BLR – Not really, I mean if sounds are getting monotonous it’s all up to whoever is involved in the music to change that. Like, if I’d think stuff gets monotonous I would make some stuff I thought wasn’t monotonous – so in that perspective, I would never want to be pointing fingers at what others are doing. If I hear something someone did and I think it’s amazing, awesome. If I hear stuff I think is monotonous, I’ll skip it – or get to work. I think however that the underground will always keep moving anyway, things getting monotonous usually is a result of a certain sound getting overnight success and thus people jumping on the sound; this isn’t too much of a problem tho as I think it’ll oversaturate in no time and something fresh will emerge from that same underground – the way it always has been ever since house music was born.
T.H.E – You have mentioned that “Odyssee” started back in 2018. Did you consciously start working on it, to make an album, or did it happen on the go, as you kept producing more and more tracks?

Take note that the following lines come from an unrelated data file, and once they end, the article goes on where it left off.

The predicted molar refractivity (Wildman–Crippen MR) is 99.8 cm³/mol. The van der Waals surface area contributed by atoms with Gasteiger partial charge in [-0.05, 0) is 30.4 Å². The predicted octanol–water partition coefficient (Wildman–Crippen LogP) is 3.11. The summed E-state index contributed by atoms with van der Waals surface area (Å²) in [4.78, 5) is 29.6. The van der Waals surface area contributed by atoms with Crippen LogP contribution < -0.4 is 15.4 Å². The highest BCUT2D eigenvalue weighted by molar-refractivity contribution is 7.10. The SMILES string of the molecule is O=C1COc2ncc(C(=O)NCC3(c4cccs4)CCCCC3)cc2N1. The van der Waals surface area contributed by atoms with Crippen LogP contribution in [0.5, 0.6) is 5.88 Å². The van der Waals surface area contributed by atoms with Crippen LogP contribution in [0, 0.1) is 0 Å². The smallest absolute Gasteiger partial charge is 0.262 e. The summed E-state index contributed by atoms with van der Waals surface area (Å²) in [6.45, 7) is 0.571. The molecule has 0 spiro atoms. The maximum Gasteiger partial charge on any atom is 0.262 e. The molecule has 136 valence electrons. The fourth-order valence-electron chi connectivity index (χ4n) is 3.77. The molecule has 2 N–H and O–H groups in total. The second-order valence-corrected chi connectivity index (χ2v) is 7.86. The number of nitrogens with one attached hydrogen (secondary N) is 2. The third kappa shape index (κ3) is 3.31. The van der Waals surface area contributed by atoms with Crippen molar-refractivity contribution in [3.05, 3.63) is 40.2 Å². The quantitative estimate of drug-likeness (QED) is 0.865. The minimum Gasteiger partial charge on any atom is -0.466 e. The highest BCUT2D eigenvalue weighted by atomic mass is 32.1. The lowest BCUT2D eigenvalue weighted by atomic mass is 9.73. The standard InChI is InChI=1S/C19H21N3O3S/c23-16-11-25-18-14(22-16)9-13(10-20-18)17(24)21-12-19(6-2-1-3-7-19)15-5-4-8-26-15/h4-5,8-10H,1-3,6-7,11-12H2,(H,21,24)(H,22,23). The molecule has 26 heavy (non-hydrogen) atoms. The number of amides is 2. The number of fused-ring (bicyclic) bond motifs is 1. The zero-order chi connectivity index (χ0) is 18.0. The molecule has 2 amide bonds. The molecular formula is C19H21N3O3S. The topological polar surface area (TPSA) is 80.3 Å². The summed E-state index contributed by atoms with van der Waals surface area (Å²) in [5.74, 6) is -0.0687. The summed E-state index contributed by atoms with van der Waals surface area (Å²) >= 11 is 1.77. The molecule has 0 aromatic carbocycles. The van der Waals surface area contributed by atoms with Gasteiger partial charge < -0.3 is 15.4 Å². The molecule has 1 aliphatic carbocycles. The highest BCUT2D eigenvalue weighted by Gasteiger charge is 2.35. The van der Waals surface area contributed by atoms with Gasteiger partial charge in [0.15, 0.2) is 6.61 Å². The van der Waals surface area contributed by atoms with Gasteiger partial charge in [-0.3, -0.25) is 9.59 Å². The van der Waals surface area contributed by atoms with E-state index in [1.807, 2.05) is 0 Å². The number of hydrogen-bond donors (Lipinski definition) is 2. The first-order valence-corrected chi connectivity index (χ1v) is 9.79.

BLR – The bulk of the album I produced between summer and end 2018, in a continuous process (next to taking care of my other projects) – right before Amsterdam Dance Event 2018 I realized I had spent every single day in the studio for 43 days straight, so yeah it was kind of a journey, but well worth it.
T.H.E – When did you have an idea to make an album?
BLR – Before summer last year when my manager took a few track ideas to Musical Freedom/Aftr:Hrs to show and they together asked me if I’d be up for making an album – which I right away positively responded to. Making albums is fun, especially when you have a great label to back it.
T.H.E – It includes 15 tracks. How did you decide on which artists to collaborate with, on the album?
BLR – That just happens on the go – some of the artists I worked with showed me an idea I liked and then I’d suggest to collab on it for the album. As for the vocals, all of them are written by the same songwriter, who I work with on lots of things as we got a great connection and know what we want in a track.